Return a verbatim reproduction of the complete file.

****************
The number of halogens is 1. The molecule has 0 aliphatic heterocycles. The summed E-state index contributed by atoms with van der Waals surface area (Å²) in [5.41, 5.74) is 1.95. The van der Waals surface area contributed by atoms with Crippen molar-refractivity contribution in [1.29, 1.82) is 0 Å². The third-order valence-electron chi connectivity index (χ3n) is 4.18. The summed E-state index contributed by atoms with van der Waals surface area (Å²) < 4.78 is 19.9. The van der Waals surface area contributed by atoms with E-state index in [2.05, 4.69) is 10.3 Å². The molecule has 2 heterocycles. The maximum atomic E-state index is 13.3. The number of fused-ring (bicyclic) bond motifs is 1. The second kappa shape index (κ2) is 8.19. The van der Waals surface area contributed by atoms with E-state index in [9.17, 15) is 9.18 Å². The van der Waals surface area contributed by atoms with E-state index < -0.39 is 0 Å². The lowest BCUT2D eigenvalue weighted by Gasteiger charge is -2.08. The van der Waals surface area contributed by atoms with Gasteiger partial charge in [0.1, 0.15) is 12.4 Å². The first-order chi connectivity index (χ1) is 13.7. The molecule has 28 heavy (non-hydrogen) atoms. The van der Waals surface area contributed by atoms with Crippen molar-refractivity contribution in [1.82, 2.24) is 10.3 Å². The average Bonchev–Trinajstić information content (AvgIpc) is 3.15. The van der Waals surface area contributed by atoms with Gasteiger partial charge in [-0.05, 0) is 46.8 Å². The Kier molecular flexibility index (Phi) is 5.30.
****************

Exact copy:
The number of halogens is 1. The molecule has 0 aliphatic heterocycles. The summed E-state index contributed by atoms with van der Waals surface area (Å²) in [5.41, 5.74) is 1.95. The van der Waals surface area contributed by atoms with Crippen molar-refractivity contribution in [1.29, 1.82) is 0 Å². The third-order valence-electron chi connectivity index (χ3n) is 4.18. The summed E-state index contributed by atoms with van der Waals surface area (Å²) < 4.78 is 19.9. The van der Waals surface area contributed by atoms with E-state index in [2.05, 4.69) is 10.3 Å². The molecule has 2 heterocycles. The maximum atomic E-state index is 13.3. The number of fused-ring (bicyclic) bond motifs is 1. The second kappa shape index (κ2) is 8.19. The van der Waals surface area contributed by atoms with E-state index in [9.17, 15) is 9.18 Å². The van der Waals surface area contributed by atoms with E-state index < -0.39 is 0 Å². The lowest BCUT2D eigenvalue weighted by Gasteiger charge is -2.08. The van der Waals surface area contributed by atoms with Gasteiger partial charge in [0.1, 0.15) is 12.4 Å². The first-order chi connectivity index (χ1) is 13.7. The molecule has 28 heavy (non-hydrogen) atoms. The van der Waals surface area contributed by atoms with Crippen molar-refractivity contribution in [1.82, 2.24) is 10.3 Å². The average Bonchev–Trinajstić information content (AvgIpc) is 3.15. The van der Waals surface area contributed by atoms with Gasteiger partial charge in [-0.05, 0) is 46.8 Å². The Kier molecular flexibility index (Phi) is 5.30.